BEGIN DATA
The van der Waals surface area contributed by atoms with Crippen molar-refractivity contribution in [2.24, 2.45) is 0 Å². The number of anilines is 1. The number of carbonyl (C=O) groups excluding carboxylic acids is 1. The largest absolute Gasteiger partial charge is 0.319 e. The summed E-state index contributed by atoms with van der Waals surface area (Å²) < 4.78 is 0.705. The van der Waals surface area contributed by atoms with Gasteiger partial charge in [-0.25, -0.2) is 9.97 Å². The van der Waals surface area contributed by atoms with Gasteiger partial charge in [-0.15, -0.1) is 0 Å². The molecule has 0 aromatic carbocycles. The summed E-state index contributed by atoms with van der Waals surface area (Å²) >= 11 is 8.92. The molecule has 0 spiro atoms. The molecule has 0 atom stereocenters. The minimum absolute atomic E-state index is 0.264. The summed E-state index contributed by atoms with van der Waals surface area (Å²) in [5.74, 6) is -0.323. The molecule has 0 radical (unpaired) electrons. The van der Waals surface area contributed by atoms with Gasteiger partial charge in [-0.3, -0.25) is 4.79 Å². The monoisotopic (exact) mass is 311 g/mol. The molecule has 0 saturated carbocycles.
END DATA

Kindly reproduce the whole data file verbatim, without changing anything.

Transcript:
The van der Waals surface area contributed by atoms with Crippen molar-refractivity contribution in [2.24, 2.45) is 0 Å². The number of anilines is 1. The number of carbonyl (C=O) groups excluding carboxylic acids is 1. The largest absolute Gasteiger partial charge is 0.319 e. The summed E-state index contributed by atoms with van der Waals surface area (Å²) < 4.78 is 0.705. The van der Waals surface area contributed by atoms with Gasteiger partial charge in [-0.25, -0.2) is 9.97 Å². The van der Waals surface area contributed by atoms with Gasteiger partial charge in [-0.15, -0.1) is 0 Å². The molecule has 0 aromatic carbocycles. The summed E-state index contributed by atoms with van der Waals surface area (Å²) >= 11 is 8.92. The molecule has 0 spiro atoms. The molecule has 0 atom stereocenters. The minimum absolute atomic E-state index is 0.264. The summed E-state index contributed by atoms with van der Waals surface area (Å²) in [5.74, 6) is -0.323. The molecule has 0 radical (unpaired) electrons. The van der Waals surface area contributed by atoms with Gasteiger partial charge in [-0.3, -0.25) is 4.79 Å². The monoisotopic (exact) mass is 311 g/mol. The molecule has 0 saturated carbocycles.